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Discus 2 Optimal CG location



 
 
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  #11  
Old June 26th 18, 12:01 AM posted to rec.aviation.soaring
Dave Springford
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Default Discus 2 Optimal CG location

Thanks Bif, That is what I am looking for. My club just bought a 2b and I'm trying to sort out the weight and balance for it.

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  #12  
Old June 26th 18, 12:22 AM posted to rec.aviation.soaring
Bruce Hoult
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Default Discus 2 Optimal CG location

On Monday, June 25, 2018 at 3:35:29 PM UTC-7, wrote:
On Tuesday, 26 June 2018 09:29:27 UTC+12, Bruce Hoult wrote:
On Monday, June 25, 2018 at 1:19:00 PM UTC-7, wrote:
I fly my 2B about 90% aft empty, but often don't add much tail water when ballasted. Often no tail water, especially in wave. Lead and a brass tail wheel helps with that.

I've found the WB a little unusual though as you need to measure the arms. They are a little different to the manual. I wondered if the wheel is supposed to be jacked somehow during weighing. Does anyone have any ideas about that?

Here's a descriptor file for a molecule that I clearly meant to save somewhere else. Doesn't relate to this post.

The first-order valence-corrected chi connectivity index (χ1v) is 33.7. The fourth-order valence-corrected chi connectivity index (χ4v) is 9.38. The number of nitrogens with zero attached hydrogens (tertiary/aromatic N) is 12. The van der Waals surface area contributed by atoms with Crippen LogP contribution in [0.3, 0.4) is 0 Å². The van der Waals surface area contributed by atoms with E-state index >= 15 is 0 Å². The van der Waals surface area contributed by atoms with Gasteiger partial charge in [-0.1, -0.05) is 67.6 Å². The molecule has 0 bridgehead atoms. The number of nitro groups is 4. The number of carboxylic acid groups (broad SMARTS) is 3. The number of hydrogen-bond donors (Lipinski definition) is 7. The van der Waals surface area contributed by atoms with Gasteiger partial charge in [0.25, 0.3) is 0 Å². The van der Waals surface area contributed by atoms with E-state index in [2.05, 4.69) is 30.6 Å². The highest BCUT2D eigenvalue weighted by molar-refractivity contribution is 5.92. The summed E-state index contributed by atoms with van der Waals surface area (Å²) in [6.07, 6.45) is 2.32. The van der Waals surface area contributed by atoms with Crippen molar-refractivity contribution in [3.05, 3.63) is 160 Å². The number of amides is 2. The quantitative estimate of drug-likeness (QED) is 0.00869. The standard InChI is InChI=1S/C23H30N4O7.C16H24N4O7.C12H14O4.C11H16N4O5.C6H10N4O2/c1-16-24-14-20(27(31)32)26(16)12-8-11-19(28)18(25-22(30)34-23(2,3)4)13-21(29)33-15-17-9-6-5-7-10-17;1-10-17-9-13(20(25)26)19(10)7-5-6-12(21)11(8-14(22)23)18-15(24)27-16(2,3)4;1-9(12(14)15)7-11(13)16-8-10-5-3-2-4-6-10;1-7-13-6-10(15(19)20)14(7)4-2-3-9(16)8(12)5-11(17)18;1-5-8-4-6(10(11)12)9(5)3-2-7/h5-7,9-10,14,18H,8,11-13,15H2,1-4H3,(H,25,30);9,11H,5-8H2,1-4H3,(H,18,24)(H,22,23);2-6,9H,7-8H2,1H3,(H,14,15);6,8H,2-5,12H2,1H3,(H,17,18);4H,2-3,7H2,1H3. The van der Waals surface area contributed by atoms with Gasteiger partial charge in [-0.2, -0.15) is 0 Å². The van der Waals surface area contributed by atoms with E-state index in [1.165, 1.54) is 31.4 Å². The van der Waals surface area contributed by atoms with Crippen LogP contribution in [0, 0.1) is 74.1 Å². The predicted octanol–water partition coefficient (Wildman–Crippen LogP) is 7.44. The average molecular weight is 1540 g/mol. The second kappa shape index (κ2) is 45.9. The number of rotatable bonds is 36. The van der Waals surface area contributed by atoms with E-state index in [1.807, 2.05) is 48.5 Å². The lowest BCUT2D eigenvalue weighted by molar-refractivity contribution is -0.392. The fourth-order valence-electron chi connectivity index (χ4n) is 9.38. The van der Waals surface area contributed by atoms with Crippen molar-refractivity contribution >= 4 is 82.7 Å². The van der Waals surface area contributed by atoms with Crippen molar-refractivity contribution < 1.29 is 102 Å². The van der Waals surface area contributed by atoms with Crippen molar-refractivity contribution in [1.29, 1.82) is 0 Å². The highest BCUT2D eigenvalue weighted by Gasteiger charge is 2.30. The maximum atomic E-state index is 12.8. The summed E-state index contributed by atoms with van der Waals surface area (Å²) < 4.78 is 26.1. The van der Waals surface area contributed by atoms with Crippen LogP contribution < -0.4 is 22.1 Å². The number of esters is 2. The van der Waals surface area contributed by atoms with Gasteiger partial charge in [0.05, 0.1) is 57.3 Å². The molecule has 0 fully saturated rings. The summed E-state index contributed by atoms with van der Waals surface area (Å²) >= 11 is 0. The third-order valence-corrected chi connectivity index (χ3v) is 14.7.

Are you measuring with the tail on the ground? The glider should definitely be in something resembling flying attitude, though how that is defined for any particular glider is outside the scope of general W&B instructions.. The instructions for any particular glider will be in its maintenance manual.


Of course it is weighed in the correct SH specified attitude.


Then I didn't understand your "I wondered if the wheel is supposed to be jacked somehow during weighing". What does it mean?
  #13  
Old June 26th 18, 12:50 AM posted to rec.aviation.soaring
[email protected]
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Default Discus 2 Optimal CG location

On Tuesday, 26 June 2018 11:22:10 UTC+12, Bruce Hoult wrote:
On Monday, June 25, 2018 at 3:35:29 PM UTC-7, wrote:
On Tuesday, 26 June 2018 09:29:27 UTC+12, Bruce Hoult wrote:
On Monday, June 25, 2018 at 1:19:00 PM UTC-7, wrote:
I fly my 2B about 90% aft empty, but often don't add much tail water when ballasted. Often no tail water, especially in wave. Lead and a brass tail wheel helps with that.

I've found the WB a little unusual though as you need to measure the arms. They are a little different to the manual. I wondered if the wheel is supposed to be jacked somehow during weighing. Does anyone have any ideas about that?